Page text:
Although biochars are considered as a carbon sequester due to their relatively stable carbon structure, it actually undergoes long-term changes depending on the environmental conditions (Mia et al. 2017). Numerous studies demonstrated that biochars undergo physical and biochemical changes in the environment, commonly referred to as aging, through the biotic and abiotic processes occurring in soil (Rechberger et al. 2017, 2019; Trigo et al. 2014). For this reason, the physicochemical properties of biochars differ at the consecutive stages of its aging, and will be substantially different from those of the fresh ones (Hale et al. 2011). Recently, the structural changes of biochars in soil environment is explored, and several factors have been identified to control the aging process, including the interactions between biochars and soil constituents (such as dissolved organic and inorganic matter through physical embedding), microorganisms (biological process) and plant roots (chemical process) (Mia et al. 2017; Rechberger et al. 2017).
Biotic aging processes
Research showed that biotic and abiotic processes in the field caused primary changes in biochars structure including aromatic structure (stable C) and aliphatic C (reactive C) (Kaal et al. 2009). Biochar as soil amendment is considered as a great habitat for soil microorganisms (Atkinson et al. 2010). Therefore, biochars are closely related to biological processes. Some researches confirmed that the application of biochars to soil can change microorganisms’ carbon utilization profiles and population structure. Depending on soil type, the soil respiration could be increased or decreased accordingly (Spokas and Reicosky 2009). Some of the soil microorganisms may use biochars as their carbon source and thus the degradation or even mineralization of biochars is mediated by biological processes. Studies indicated that during the early aging process of biochars, aliphatic C was mineralized by soil microorganisms (Braadbaart et al. 2009; Kuzyakov et al. 2014). In biochar structures, aliphatic C is the connection of aromatic moieties or are present as side branches of the aromatic layers (de la Rosa et al. 2018). Therefore, during the aging process, the aromatic C could be released into the environment and the ratio of reactive C to stable C changes overtime. Hockaday et al. (2007) indicated that soil fungi were responsible for the chars degradation to form water soluble molecules, which resemble oxidized condensed aromatic ring structures. The benzene rings located at the structure edges become detached since they are attached to the larger aromatic moieties by a smaller number of bonds than the rings located inside the core. At the bond-breaking sites, additional functional groups appeared and thus surface-oxidized biochars are formed. The surface-oxidized biochars are becoming more and more resistant to further decomposition due to the loss of the most labile moieties (Bird et al. 1999). At the final aging stage, the degradation initiated on the surface gradually moves into the material internal structure, which leads to a decrease in the size of aromatic moieties even to only several (~ 6) conjugated benzene rings with numerous surface functional groups.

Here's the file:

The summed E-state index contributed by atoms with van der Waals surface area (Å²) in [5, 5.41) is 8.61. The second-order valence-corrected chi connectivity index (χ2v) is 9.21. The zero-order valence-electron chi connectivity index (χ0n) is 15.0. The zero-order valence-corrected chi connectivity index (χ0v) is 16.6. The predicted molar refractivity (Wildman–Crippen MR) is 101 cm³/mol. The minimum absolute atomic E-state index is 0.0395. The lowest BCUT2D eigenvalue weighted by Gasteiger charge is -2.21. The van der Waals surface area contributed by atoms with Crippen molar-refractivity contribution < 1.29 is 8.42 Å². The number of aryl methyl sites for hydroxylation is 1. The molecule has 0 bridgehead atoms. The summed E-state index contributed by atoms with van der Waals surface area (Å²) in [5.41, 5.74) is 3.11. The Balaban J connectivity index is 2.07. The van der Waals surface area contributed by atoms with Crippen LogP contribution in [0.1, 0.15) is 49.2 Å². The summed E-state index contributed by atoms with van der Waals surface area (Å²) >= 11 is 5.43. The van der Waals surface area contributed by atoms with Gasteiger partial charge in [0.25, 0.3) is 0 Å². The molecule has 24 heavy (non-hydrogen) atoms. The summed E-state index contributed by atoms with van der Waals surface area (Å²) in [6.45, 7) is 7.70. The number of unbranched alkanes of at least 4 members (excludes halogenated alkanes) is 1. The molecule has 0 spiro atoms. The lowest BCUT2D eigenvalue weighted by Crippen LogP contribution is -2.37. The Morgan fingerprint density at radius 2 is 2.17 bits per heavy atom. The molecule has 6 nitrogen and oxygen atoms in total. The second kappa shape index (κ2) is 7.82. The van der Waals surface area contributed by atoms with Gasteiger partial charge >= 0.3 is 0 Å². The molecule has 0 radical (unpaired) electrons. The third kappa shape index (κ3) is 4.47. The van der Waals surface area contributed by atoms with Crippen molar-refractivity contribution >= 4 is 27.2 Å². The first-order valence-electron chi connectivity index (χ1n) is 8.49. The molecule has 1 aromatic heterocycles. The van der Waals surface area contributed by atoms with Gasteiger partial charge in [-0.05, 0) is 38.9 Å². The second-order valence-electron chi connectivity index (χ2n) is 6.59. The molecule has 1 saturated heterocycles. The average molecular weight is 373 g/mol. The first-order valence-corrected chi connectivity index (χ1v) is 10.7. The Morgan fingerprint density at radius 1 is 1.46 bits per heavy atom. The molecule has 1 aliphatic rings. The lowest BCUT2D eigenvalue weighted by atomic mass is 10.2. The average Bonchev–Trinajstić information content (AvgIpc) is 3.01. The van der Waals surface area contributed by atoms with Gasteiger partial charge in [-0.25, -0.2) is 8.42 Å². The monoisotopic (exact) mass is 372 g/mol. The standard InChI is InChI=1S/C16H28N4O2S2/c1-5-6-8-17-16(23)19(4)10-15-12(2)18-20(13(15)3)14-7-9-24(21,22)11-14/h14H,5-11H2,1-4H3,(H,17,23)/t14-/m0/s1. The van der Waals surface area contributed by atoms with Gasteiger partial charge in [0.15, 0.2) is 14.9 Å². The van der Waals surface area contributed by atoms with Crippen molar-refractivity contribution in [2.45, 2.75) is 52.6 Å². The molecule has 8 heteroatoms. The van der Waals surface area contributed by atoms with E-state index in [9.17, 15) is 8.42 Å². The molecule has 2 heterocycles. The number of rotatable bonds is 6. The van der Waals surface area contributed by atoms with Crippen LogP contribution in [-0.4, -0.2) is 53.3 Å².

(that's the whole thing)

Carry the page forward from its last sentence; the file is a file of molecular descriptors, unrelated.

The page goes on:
Besides the direct biological degradation/mineralization of biochars, the indirect biological processes also change the fate of biochars in soil, such as the excretion of extracellular enzyme. For example, saprophytes can potentially impact the persistence of biochars, because their invasive hyphal growth and extracellular enzymes enable them to create colonies in biochars pores, which might lead to the biochars fragmentation. Except extracellular enzyme, other secretions during microbial activities also will greatly alter the microenvironment of biochar and thus facilitate its aging. The active secretions include CO2, NOx, NH3, root-derived signal molecules and rhizospheric allelochemicals. CO2 and NH3 could alter the local pH environment near biochars’ surface. The application of biochars can alter the production and intensity of root-derived signal molecules and detoxify rhizopheric allelochemicals which hinder mycorrhizal establishment (Warnock et al. 2007), and therefore, the enhanced microorganism and plant root activity might accelerate the biochar aging process (Rechberger et al. 2017).
Some soil animals may intake biochars as their food source. It is quite unlikely that these animals will fully digest biochars. However, it is reasonable to speculate a completely different biochars particle in the feces of soil animals, because of the interactions between biochars and the digestion fluid or other chemicals in the secretions. These EngBCs properties changes have not been carefully investigated and thus their fate, transport and aging process in soil still remain unknown.